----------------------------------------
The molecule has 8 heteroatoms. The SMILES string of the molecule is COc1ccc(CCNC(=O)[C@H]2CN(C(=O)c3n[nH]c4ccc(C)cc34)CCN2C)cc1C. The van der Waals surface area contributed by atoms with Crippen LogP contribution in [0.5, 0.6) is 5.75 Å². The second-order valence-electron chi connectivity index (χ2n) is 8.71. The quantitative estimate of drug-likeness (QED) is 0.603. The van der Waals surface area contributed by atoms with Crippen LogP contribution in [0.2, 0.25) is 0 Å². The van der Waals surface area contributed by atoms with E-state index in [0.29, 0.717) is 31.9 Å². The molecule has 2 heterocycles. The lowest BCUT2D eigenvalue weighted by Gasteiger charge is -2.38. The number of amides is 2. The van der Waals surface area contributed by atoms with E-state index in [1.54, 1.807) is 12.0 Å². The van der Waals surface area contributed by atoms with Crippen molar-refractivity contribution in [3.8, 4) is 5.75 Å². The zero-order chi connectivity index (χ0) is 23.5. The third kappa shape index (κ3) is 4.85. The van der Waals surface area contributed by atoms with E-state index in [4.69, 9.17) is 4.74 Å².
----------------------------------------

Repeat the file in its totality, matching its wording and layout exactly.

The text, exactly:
The molecule has 8 heteroatoms. The SMILES string of the molecule is COc1ccc(CCNC(=O)[C@H]2CN(C(=O)c3n[nH]c4ccc(C)cc34)CCN2C)cc1C. The van der Waals surface area contributed by atoms with Crippen LogP contribution in [0.5, 0.6) is 5.75 Å². The second-order valence-electron chi connectivity index (χ2n) is 8.71. The quantitative estimate of drug-likeness (QED) is 0.603. The van der Waals surface area contributed by atoms with Crippen LogP contribution in [0.2, 0.25) is 0 Å². The van der Waals surface area contributed by atoms with E-state index in [0.29, 0.717) is 31.9 Å². The molecule has 2 heterocycles. The lowest BCUT2D eigenvalue weighted by Gasteiger charge is -2.38. The number of amides is 2. The van der Waals surface area contributed by atoms with E-state index in [1.54, 1.807) is 12.0 Å². The van der Waals surface area contributed by atoms with Crippen molar-refractivity contribution in [3.8, 4) is 5.75 Å². The zero-order chi connectivity index (χ0) is 23.5. The third kappa shape index (κ3) is 4.85. The van der Waals surface area contributed by atoms with E-state index in [4.69, 9.17) is 4.74 Å².